Sun exposure patterns of urban, suburban, and rural children: a dosimetry and diary study of 150 children†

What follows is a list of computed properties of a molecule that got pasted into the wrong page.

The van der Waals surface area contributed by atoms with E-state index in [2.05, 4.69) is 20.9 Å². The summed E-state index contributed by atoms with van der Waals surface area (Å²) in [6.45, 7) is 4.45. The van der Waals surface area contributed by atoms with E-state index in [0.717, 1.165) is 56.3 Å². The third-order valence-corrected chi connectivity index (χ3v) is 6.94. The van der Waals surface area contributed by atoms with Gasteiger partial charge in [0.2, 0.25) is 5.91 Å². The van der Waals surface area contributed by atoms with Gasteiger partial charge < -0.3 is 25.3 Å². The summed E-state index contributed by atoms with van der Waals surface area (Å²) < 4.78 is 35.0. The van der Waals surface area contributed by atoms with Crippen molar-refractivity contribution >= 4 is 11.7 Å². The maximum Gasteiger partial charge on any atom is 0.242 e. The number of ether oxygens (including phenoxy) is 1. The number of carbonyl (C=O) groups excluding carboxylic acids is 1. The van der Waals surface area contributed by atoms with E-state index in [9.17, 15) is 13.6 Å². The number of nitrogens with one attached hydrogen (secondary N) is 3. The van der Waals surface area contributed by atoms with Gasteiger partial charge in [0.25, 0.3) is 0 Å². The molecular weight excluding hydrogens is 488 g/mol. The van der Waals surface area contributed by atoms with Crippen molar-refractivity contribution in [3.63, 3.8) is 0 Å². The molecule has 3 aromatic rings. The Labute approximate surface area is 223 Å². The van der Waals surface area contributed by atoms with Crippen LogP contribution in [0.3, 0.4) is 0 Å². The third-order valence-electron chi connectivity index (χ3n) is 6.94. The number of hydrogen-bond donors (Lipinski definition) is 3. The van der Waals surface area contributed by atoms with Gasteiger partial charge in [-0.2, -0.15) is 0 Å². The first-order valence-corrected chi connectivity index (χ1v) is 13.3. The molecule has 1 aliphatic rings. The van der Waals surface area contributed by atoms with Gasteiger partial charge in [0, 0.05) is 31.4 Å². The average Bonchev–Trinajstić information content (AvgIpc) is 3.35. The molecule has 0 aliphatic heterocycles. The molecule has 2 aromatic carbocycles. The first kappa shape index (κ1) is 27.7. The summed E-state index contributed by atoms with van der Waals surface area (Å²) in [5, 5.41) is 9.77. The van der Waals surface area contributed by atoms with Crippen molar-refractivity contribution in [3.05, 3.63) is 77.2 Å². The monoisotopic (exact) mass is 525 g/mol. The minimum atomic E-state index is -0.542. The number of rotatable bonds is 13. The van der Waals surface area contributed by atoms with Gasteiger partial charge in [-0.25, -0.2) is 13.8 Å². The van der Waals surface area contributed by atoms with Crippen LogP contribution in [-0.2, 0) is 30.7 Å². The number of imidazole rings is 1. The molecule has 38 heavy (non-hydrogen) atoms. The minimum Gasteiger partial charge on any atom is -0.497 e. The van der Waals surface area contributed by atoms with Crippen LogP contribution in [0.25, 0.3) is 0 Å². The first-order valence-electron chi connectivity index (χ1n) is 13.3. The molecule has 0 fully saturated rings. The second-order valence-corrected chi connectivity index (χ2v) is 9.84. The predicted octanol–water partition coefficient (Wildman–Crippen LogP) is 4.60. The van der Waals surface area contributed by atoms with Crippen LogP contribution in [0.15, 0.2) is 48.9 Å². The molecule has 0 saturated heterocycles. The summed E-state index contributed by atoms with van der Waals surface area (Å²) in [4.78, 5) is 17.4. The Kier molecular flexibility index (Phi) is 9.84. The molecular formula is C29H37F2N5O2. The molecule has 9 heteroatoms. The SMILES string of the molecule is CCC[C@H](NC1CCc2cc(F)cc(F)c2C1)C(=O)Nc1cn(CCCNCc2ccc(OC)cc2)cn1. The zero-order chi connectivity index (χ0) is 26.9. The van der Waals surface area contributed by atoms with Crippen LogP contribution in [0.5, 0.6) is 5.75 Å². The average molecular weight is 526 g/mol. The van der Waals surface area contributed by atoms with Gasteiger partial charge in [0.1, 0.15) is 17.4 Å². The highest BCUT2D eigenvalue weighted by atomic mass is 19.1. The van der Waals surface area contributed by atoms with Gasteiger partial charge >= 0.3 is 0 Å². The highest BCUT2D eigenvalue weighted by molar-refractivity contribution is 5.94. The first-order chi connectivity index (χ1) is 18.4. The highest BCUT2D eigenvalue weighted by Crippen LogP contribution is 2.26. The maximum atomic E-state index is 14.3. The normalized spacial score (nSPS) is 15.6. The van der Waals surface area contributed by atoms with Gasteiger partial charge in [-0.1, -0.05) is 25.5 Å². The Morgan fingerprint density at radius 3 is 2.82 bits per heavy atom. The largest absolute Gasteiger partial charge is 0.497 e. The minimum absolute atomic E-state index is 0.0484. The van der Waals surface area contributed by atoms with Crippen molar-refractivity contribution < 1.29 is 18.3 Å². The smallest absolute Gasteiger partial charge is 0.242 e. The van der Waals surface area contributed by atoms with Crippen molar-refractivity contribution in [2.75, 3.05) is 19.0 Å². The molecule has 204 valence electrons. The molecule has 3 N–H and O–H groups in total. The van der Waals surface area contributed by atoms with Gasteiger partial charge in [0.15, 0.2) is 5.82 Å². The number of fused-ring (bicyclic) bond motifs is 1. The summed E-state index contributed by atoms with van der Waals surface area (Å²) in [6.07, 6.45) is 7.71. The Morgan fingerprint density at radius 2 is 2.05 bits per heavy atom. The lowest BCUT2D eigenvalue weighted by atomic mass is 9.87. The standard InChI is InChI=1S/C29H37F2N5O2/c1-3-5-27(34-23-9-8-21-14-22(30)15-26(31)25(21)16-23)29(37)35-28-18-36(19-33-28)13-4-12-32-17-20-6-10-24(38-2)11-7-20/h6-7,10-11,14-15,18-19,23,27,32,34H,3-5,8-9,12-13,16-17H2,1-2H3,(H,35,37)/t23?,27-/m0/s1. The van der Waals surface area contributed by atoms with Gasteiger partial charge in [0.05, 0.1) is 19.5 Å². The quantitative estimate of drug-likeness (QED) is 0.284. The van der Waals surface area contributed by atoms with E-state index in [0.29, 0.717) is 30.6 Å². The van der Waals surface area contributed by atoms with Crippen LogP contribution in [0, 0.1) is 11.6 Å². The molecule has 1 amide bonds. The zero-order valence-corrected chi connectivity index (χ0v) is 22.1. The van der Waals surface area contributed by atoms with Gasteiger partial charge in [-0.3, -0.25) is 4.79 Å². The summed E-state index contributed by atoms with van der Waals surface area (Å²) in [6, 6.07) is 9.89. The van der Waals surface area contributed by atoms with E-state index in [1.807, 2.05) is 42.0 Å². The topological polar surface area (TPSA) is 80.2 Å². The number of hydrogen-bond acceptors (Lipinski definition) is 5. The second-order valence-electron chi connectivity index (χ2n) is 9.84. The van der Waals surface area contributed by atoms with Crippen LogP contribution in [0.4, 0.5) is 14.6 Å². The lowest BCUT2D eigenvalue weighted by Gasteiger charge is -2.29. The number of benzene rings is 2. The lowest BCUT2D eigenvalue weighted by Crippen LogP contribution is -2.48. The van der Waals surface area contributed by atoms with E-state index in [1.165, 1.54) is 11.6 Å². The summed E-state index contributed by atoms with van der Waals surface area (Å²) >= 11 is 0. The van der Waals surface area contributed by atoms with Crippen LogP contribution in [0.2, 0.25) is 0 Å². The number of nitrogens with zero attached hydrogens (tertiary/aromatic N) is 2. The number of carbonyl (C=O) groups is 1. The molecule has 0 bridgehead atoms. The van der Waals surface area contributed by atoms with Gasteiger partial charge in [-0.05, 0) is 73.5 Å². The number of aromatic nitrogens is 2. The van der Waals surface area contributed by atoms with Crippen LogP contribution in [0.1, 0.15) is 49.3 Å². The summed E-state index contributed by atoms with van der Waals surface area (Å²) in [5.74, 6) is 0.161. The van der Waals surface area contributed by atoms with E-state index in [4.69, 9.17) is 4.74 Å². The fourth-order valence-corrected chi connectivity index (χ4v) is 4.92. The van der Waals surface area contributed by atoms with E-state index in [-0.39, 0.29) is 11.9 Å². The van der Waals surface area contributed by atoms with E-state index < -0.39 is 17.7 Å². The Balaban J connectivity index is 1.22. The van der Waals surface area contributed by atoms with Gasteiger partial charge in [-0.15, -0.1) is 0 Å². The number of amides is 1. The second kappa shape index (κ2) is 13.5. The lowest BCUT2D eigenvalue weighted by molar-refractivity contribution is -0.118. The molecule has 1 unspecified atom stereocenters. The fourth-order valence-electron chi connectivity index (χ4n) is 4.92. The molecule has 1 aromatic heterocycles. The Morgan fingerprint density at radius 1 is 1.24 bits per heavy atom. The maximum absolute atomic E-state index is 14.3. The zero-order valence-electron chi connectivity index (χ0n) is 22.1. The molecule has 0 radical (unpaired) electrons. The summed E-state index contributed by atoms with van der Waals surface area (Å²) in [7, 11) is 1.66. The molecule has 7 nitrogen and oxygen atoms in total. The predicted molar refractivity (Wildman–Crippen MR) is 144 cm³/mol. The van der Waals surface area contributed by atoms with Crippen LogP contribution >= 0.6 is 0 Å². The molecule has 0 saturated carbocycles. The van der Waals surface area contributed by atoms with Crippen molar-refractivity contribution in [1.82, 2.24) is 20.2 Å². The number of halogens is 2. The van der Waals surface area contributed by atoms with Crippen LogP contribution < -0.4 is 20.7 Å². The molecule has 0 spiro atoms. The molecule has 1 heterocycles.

Background: Sun exposure is the main etiology of skin cancer. Differences in skin cancer incidence have been observed between rural and urban populations. Objectives: As sun exposure begins in childhood, we examined summer UVR exposure doses and sun behavior in children resident in urban, suburban, and rural areas. Methods: Personal, electronic UVR dosimeters and sun behavior diaries were used during a summer (3.5 months) by 150 children (4–19 years of age) resident in urban, suburban, and rural areas. Results: On school/kindergarten days rural children spent more time outdoors and received higher UVR doses than urban and suburban children (rural: median 2.3 h per day, median 0.9 SED per day, urban: median 1.3 h per day, median 0.3 SED per day, suburban: median 1.5 h per day, median 0.4 SED per day) (p ≤ 0.007). Urban and suburban children exhibited a more intermittent sun exposure pattern than rural children. Differences in UVR exposure doses were from high exposure days (e.g. beach days) outside Denmark. Suburban children had a total UVR exposure similar to rural children (suburban: median 109.4 SED, rural: median 103.1 SED), with days spent abroad contributing greatly to the total UVR exposure dose (total UVR on days spent abroad: suburban: median 48.0 SED, rural: median 8.0 SED). Conclusions: Differences in sun exposure patterns exist between children from different areas and may be the background for higher skin cancer incidences in urban populations.